Record-setting earthquake, tsunami and nuclear meltdown — will Japan’s triple whammy create material and parts shortages that will trigger inflation? Or will they crack the momentum of a fragile worldwide economic recovery?
In the short term, of course, it may look like both phenomena are occurring. On one hand, plants are shutting down for lack of parts, laying off workers; on the other hand immediate scarcities of some items have driven up prices.
Here are some facts to consider:
– Honda expects its US dealers will experience shortages through May. — Automotive News, 3/21/11
– An automotive analyst at Truecar.com predicts the priceof a Toyota Prius could effectively go up $2,500 as a result of the disasters. — Automotive News
– Sony lost a blu-ray factory and an R&D center to flooding in northern Japan, and eight other facilities have been offline, suffering from electricity shortages and other issues. — NY Times, 3/21/11
– The Yen hit an all time high trading against the US dollar on March 16, prompting intervention by central banks in at least 7 countries. — WSJ, 3/19/11
– Officials found high radiation levels in some Japanese agricultural products grown near the Fukushima Daiichi nuclear power plant. — NY Times, 3/20/11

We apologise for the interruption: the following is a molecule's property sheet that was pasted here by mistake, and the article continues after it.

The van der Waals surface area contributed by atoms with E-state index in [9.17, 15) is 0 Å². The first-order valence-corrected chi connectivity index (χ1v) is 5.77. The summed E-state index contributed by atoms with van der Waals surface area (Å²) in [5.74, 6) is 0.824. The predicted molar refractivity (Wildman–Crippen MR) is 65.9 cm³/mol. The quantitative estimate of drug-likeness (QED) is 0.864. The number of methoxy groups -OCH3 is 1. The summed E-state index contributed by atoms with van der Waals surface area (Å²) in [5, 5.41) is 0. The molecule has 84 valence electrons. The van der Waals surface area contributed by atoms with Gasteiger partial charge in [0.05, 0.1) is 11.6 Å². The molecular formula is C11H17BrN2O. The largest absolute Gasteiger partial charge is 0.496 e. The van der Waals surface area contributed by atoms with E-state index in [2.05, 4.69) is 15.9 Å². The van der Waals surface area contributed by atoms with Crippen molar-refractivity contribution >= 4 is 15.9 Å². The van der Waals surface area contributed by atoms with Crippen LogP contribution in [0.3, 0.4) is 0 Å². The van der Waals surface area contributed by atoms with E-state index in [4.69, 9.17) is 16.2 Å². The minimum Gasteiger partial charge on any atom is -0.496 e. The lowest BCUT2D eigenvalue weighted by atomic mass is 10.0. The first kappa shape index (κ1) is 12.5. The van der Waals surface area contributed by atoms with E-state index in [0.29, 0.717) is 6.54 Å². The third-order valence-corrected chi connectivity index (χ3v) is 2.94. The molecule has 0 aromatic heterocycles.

– Manufacturing activity in the US has grown for 19 straight months; The ISM Manufacturing Index is at the highest point it has been in nearly 7 years.
Bottom line assessment — Japan’s economy will shift from production to construction, keeping price pressures on scarce Japanese goods high, especially while the Yen remains unusually strong. Meanwhile, the need for commodities to rebuild industrial capacity and feed a population until radiation levels subside can only support higher prices around the globe. All these things point to inflation as the greater danger. There is simply too much momentum to stop the U.S. economy, and too much determination to maintain it. The world is taking one, long, deep breath as it absorbs the rapidly unfolding dramas in Asia and the Middle East. Soon it will exhale and move on, with even increasing urgency.